Climatic control of regional ocean deoxygenation: insights from recent trends in the north Indian Ocean

Zouhair Lachkar1, Muchamad Al Azhar1, Michael Mehari2, Marina Levy3 and K. Shafer Smith4, (1)New York University Abu Dhabi, Center for Prototype Climate Modeling (CPCM), Abu Dhabi, United Arab Emirates, (2)New York University Abu Dhabi, Center for Prototype Climate Modeling (CPCM), United Arab Emirates, (3)Laboratoire d'océanographie et du climat : expérimentations et approches numériques (LOCEAN), Paris, France, (4)New York University, Courant Institute of Mathematical Sciences, New York, NY, United States
Abstract:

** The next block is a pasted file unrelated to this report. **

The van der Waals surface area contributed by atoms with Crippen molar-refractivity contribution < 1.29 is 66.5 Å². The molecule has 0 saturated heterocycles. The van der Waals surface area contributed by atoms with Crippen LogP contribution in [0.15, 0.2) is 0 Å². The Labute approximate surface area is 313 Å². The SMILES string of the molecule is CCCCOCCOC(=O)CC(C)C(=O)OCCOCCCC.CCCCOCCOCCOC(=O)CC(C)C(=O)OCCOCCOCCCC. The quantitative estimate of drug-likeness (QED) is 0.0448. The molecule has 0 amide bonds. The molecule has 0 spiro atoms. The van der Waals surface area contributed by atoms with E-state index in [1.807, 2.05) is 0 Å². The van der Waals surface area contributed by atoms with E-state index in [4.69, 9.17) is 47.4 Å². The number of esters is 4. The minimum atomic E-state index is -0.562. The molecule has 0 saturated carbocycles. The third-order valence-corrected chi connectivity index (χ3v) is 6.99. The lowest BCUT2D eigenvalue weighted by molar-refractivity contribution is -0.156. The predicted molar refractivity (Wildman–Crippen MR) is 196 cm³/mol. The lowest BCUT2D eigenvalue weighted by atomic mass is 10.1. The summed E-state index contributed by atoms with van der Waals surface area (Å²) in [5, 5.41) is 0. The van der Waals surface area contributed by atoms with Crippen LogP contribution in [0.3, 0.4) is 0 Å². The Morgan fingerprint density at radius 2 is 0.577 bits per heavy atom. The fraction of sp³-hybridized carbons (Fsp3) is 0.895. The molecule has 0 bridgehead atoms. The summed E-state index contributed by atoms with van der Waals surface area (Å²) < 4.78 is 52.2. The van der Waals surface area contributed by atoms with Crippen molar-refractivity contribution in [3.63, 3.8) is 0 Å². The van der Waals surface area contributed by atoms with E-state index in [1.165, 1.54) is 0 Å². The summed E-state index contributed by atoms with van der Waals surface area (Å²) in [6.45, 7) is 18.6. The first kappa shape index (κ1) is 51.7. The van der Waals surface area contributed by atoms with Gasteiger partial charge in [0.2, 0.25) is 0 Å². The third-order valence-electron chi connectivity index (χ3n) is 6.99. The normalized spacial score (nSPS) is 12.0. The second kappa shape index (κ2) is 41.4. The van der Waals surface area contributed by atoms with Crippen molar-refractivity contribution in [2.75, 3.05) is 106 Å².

The oxygen minimum zones (OMZs) of the Arabian Sea and the Bay of Bengal are among the most intense in the world. Observations suggest a decline of O2 over the recent decades in the Arabian Sea accompanied by an intensification of the suboxic conditions there. In contrast, no evidence of a recent intensification of the OMZ in the Bay of Bengal exists. Due to the scarcity of observations, the magnitude and the spatial patterns of these changes remain largely unknown and their drivers and biogeochemical implications unexplored. Here, we reconstruct the evolution of dissolved oxygen in the Arabian Sea and in the Bay of Bengal from 1982 through 2010 using hindcast simulations performed with an eddy-resolving ocean biogeochemical model forced with observation-based winds and heat and freshwater fluxes. We find a significant thermocline deoxygenation in the northern and western Arabian Sea and little O2 change in the Bay of Bengal. The total oxygen inventory declines in the northern Arabian Sea (north of 20N) on average by 3% per decade in the upper 200m and by up to 5% per decade in the underlying (200-1000m) layer, causing an increase of the volume of suboxia (O2 < 4 mmol m−3) and denitrification by up to 20% and 30%, respectively. In contrast, neither the oxygen inventory nor the OMZ intensity shows any significant change in the Bay of Bengal over the study period. Based on a set of sensitivity simulations, our analysis reveals that the deoxygenation seen in the northern and western Arabian Sea is associated with a combination of surface warming and weakening of the winter monsoon winds, resulting in a reduced winter convection and a shoaling of the thermocline depth there. In contrast, the effects of wind and heat flux changes oppose and cancel each other in the Bay of Bengal. Our findings highlight the challenge to predict the future evolution of ocean deoxygenation in regions subject to concurrent disturbances.